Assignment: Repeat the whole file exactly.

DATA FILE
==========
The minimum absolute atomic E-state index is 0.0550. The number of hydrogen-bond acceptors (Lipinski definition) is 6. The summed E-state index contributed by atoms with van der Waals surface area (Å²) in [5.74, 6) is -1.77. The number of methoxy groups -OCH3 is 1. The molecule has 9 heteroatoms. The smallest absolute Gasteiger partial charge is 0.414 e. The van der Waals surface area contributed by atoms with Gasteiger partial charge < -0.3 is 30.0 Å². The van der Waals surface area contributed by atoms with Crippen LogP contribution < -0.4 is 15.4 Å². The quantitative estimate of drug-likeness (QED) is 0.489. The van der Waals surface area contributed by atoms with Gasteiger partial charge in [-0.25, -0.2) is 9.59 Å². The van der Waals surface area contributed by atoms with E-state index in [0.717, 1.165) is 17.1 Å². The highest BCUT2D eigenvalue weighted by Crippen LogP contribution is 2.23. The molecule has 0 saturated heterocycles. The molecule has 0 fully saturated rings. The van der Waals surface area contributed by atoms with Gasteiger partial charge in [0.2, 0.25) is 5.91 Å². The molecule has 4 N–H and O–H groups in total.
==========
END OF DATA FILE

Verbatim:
The minimum absolute atomic E-state index is 0.0550. The number of hydrogen-bond acceptors (Lipinski definition) is 6. The summed E-state index contributed by atoms with van der Waals surface area (Å²) in [5.74, 6) is -1.77. The number of methoxy groups -OCH3 is 1. The molecule has 9 heteroatoms. The smallest absolute Gasteiger partial charge is 0.414 e. The van der Waals surface area contributed by atoms with Gasteiger partial charge < -0.3 is 30.0 Å². The van der Waals surface area contributed by atoms with Crippen LogP contribution < -0.4 is 15.4 Å². The quantitative estimate of drug-likeness (QED) is 0.489. The van der Waals surface area contributed by atoms with Gasteiger partial charge in [-0.25, -0.2) is 9.59 Å². The van der Waals surface area contributed by atoms with E-state index in [0.717, 1.165) is 17.1 Å². The highest BCUT2D eigenvalue weighted by Crippen LogP contribution is 2.23. The molecule has 0 saturated heterocycles. The molecule has 0 fully saturated rings. The van der Waals surface area contributed by atoms with Gasteiger partial charge in [0.2, 0.25) is 5.91 Å². The molecule has 4 N–H and O–H groups in total.